Should I marry my boyfriend?

In this guide we help a woman struggling with the question, "Should I marry my boyfriend?" to understand where her doubts come from.


Help! I’m married to an introvert

How do you know if you should marry your boyfriend? We all experience moments of doubt in a relationship, particularly when considering a significant step such as marriage. But how do you know when your doubts and anxiety are signs of deeper issues with the relationship? In this guide, our award-winning coach, Kim Morgan, recounts her advice to a woman who felt invisible in her relationship with a selfish partner and struggled with question: “Should I marry my boyfriend?”

“I don’t even know whether I like him, let alone want to be his wife!”

It took a couple of sessions before Lily got to the real reason that she wanted coaching. In the first session, she said: ‘I only want to set some goals and experience coaching. Everything is fine in my life – I just want it to be better.’

I wasn’t convinced but knew that Lily probably needed to feel safe with me before we got to the nub of the issue. Then, right at the end of the second session, she said something that seemed significant. In coaching, we call this the ‘door-handle moment’. This is one of the reasons coaches should never stop listening to and watching their clients, from the very beginning to the very end.

Sometimes, clients blurt out something difficult when it is safe to do so – as they are about to leave. Lily said: ‘I feel as if you see me… I’m not used to that.’ Then she went home.

The next time I saw Lily, I asked her about being seen and when she feels unseen. She squirmed a bit. ‘Well, with my boyfriend… and his big, close family. They are all so confident and have in-jokes and I just feel invisible and insignificant when I am with them. They are so powerful.’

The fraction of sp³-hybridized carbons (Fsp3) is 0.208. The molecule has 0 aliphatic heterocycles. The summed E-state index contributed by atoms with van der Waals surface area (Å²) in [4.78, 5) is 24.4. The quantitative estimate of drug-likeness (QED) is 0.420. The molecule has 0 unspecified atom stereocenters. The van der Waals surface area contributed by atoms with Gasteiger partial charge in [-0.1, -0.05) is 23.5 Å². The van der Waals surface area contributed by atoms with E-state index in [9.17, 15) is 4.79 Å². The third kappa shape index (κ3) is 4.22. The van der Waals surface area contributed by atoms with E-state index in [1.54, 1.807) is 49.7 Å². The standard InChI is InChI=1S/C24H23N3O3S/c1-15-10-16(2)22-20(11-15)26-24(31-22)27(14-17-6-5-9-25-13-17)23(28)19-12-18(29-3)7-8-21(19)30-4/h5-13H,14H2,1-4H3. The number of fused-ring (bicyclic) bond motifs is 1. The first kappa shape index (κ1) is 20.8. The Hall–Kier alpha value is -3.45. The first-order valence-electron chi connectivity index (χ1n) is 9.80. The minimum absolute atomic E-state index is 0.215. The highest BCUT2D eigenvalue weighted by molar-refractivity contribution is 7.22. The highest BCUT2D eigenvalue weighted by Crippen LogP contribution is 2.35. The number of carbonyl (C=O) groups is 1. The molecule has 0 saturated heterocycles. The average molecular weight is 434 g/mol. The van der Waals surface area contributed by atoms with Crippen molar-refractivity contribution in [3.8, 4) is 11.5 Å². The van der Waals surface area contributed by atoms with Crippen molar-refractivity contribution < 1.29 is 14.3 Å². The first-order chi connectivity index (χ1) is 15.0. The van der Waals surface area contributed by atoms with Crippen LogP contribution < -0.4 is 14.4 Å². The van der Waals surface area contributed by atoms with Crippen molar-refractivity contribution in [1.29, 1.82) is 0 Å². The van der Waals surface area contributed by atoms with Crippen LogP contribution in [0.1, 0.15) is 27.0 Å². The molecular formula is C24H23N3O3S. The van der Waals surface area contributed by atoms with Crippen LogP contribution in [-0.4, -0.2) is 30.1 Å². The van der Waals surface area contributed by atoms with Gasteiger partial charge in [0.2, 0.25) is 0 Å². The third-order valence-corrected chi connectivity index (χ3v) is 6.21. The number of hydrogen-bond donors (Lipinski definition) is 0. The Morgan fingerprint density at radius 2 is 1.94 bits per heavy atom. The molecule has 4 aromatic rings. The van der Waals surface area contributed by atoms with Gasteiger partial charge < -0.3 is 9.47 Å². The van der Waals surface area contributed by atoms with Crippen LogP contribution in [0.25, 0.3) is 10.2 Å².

‘What about when you are with your boyfriend on your own?’ I asked. ‘Do you feel seen by him then?’

Lily started to cry. ‘Firstly, he is always with his family. But, no, I don’t really feel seen by him. I think he likes listening to himself and he likes me listening to him!’ There was another door-handle moment. ‘We are due to get married. I can’t imagine what it will be like, but I’ve got to go ahead with it,’ she said. And then she was gone again.

TEST: What do you need for love to flourish?

Honour your feelings

Lily had been doing a lot of thinking since our last session. ‘I’ve never said those things about my boyfriend and his family before but I’ve realised it’s what I really think and feel. I don’t allow myself to acknowledge my own feelings. I think I am being unreasonable and that I should just let people be who they are. I never put myself or my needs first.’

I asked Lily if she identified with any of the following: avoidance of conflict, fear of upsetting people, feeling as if you don’t need anything, not experiencing anger, explaining away other people’s behaviour, feeling guilty, feeling responsible, not knowing what you want, thinking that saying no means not being nice, never giving up or letting people down – to the point of exhaustion.

‘Can you read my mind?’ Lily replied. ‘Every one of those statements is true of me.’

Growing up, Lily’s parents had encouraged her to put others before herself, that anger was bad, and to see the best in everyone.

‘It hasn’t worked out well for me. I’m engaged to someone who doesn’t care about me and I am on the verge of spending the rest of my life with someone I don’t even know if I like!’